When people already own a slate frame, it usually is the 24-inch/61 cm variety (this refers to the length of the cotton webbing attached). Not only is this the size used at the Royal School of Needlework, it also makes for a perfect combination with a pair of trestles. The frame is wide enough so that you can place a normal chair between the trestles and under your frame. The trestles and frame form a nice working table. The 24-inch slate frame is also large enough for most embroidery projects. However, if you need to travel by air, this frame is too big for your suitcase. Airlines mostly charge exorbitantly to transport your odd-sized frame (even when rolled together). So, what do you do?
Buy a smaller slate frame especially for when you are travelling to courses and classes. Or when you do not want to invest in trestles. According to Jenny Adin-Christie, her slate frames up to the 15-inch variety can be used with a Lowery Workstand. I have been successfully using her 12-inch frame with Lowery Workstands in my travelling classroom (for instance at Glentleiten) and at home. Especially when you clamp the 'arms' (the part with the many holes) instead of the bars with the cotton webbing, the whole set-up becomes extremely stable.
But what when they happen to have trestles at your class? Not a problem. They then usually also have some spare pieces of wood which can be temporarily attached to your slate frame. You basically elongate the two bars with the cotton webbing so that it then fits perfectly on top of a pair of trestles.
Okay. That probably made sense. But now you still don't know how to go from the size of the design to the size of the slate frame required. It is basically the same as with a hoop. First question: size of the design. In the case of my class at the Alpine Experience in June, the design will be c. 30 x 13 cm. Next question: what are you planning to do with the finished piece? Do you want to frame it in a particular way which needs more or maybe less extra fabric around the edges. Add this to the size of the design. This is going to be the minimum size of the fabric that you are going to need to attach to your slate frame. In the case of the design for the Alpine Experience, you would probably not go any smaller than a 15-inch slate frame.
I hope you found this explanation useful!
Last year, I was lucky enough to visit the Abegg Stiftung in Riggisberg, Switzerland when attending the CIETA conference in Zurich. Their permanent textile exhibition is worth a visit anytime. We were also allowed to visit the conservation laboratory. That was a real treat! And I was able to browse their publications. In my opinion, they are the gold standard when it comes to textile publications. But that comes at a cost. And them being in Switzerland doesn't help either. So being able to see before you buy was a real bonus. One of the books I had been ogling for a while was: "Liturgische Gewänder des Mittelalters aus St. Nikolai in Stralsund" (=Medieval liturgical vestments from St. Nikolai in Stralsund) by Juliane von Fircks published in 2008. Let's explore!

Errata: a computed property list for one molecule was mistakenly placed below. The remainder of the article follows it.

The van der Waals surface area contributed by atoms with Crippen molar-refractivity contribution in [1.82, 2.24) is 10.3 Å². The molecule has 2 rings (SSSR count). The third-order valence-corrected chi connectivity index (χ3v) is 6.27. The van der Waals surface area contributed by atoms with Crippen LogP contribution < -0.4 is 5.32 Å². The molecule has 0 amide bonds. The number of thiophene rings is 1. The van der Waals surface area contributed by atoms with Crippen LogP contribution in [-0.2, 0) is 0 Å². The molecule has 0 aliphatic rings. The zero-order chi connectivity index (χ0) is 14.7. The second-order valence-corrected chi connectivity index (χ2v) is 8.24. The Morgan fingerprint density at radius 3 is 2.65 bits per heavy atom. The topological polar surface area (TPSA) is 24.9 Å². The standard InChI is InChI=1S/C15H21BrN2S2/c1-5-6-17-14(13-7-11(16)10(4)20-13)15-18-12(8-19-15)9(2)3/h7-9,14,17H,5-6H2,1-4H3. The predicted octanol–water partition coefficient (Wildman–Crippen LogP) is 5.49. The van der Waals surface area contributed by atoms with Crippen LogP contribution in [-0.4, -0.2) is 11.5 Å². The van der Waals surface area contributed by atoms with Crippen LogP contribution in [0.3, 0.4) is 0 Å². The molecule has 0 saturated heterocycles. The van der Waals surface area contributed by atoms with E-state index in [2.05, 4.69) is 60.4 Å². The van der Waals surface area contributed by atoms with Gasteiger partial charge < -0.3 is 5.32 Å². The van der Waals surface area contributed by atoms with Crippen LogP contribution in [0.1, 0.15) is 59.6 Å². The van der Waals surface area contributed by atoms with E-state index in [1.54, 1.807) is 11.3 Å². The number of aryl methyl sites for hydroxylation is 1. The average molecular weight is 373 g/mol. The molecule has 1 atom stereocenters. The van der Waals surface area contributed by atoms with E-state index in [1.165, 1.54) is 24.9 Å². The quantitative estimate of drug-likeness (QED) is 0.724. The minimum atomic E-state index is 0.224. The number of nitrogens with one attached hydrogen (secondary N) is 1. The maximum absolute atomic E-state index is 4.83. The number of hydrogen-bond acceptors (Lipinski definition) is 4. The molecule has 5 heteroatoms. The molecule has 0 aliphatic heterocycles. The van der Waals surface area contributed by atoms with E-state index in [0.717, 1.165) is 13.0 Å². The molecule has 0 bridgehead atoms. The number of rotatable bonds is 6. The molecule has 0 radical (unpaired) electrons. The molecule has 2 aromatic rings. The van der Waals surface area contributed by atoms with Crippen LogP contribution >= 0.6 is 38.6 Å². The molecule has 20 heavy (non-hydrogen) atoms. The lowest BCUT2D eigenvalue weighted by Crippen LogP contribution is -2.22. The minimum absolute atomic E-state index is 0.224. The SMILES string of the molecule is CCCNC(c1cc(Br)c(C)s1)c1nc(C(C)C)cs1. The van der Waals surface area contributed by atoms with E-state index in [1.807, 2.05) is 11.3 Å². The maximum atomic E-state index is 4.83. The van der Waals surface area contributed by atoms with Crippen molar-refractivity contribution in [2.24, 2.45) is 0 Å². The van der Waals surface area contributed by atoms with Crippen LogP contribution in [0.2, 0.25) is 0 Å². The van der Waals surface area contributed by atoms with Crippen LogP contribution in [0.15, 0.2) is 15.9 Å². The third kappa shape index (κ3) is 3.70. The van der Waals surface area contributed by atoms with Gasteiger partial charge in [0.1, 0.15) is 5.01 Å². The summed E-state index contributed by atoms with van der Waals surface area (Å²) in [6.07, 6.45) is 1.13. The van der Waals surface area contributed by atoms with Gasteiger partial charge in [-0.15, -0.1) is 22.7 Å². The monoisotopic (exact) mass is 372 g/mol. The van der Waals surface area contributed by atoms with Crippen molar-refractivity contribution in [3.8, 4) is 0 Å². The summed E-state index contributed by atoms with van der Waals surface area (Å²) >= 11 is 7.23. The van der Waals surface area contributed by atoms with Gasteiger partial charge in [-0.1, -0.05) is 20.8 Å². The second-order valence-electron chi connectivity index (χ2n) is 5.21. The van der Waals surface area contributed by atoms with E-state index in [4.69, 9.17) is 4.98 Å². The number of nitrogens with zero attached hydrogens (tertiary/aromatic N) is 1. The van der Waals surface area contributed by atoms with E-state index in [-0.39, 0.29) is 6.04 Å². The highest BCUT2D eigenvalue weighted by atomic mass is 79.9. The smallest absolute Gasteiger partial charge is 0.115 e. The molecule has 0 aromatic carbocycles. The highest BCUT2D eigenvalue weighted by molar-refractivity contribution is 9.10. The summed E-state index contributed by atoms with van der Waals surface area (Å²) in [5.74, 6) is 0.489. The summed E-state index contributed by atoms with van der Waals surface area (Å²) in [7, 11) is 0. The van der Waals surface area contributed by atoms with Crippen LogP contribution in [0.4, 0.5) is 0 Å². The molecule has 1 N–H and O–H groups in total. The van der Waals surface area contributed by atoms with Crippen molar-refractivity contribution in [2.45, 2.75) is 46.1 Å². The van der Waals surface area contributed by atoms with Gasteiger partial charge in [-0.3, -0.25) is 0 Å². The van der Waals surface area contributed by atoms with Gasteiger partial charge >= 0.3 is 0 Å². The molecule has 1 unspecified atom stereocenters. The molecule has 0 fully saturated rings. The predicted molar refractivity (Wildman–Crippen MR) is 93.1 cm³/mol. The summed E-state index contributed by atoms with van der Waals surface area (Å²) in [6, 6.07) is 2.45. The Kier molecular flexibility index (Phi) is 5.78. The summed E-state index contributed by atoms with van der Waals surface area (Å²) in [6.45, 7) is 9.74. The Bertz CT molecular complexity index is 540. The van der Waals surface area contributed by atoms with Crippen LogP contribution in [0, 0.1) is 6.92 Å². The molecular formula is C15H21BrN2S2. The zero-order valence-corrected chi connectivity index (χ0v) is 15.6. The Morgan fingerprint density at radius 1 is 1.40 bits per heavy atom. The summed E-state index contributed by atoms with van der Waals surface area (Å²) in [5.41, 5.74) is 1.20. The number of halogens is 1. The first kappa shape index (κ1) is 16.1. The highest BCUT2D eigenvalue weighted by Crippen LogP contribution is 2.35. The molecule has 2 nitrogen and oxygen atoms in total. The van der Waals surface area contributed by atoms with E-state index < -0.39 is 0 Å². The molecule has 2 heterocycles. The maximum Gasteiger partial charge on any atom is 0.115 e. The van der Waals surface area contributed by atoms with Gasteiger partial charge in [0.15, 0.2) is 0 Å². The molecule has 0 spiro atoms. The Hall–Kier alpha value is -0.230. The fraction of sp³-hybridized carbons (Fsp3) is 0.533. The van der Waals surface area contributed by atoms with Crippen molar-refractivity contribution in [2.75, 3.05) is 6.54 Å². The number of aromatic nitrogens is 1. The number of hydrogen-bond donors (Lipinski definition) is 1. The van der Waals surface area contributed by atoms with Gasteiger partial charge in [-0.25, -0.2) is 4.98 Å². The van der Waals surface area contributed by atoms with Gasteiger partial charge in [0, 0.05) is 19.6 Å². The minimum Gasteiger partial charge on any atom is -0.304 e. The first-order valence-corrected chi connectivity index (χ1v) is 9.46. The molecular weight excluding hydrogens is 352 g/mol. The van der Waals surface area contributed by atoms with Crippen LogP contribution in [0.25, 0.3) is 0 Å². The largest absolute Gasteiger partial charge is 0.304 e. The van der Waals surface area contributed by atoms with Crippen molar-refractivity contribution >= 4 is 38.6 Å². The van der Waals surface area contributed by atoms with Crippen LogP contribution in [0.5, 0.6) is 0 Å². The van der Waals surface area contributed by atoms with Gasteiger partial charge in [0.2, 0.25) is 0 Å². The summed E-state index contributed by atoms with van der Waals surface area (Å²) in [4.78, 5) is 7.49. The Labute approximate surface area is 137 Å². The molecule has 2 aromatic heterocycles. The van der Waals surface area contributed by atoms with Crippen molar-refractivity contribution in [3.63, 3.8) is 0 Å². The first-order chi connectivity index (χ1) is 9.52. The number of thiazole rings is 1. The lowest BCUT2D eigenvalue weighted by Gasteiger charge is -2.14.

The website description of the contents of the book does not mention embroidery. It turns out that the majority of the liturgical vestments from Stralsund do not have embroidery (some do, bear with me). Instead, they are made from different combinations of exotic silks. Many are woven with gold threads made of strips of leather. The designs are amazing and very exotic. They were made between 1300 and the second half of the 15th century. Their origins are Central Asia, Persia, Spain, Italy and Northern Germany. The silks made in Central Asia were known as panni tartarici (Tartar cloths) and were very popular in Western Europe. The vestments made with them look a little like a crazy quilt :). Very colourful and luxurious.
Not only does the book describe these silks and their history and manufacture in great detail, the cut of the vestments is also extensively studied (with the help of Birgit Krenz). The silks were imported and then tailored locally (Northern Germany). As the Tartar cloths were so expensive, it is fascinating to read how the tailors made the best use of every little scrap.
As said, the majority of the vestments from Stralsund are not embroidered. Of the 39 catalogue entries, only three chasubles, one bursa, one substratorium, one wreath and one possible hat brim are embroidered. All date between AD 1400 and AD 1500. One of the chasubles shows the familiar nativity story according to Saint Bridget. Another chasuble shows a floral/foliage design partly made of leather padding on which freshwater pearls were sown. Not a technique we see often. The third chasuble has a beautifully rendered Christ on the cross. The silken embroidery in fine split stitches is stunning. The substratorium shows lettering stitched in cross stitch. Unlike today, the cross stitch was rather rare in the Middle Ages.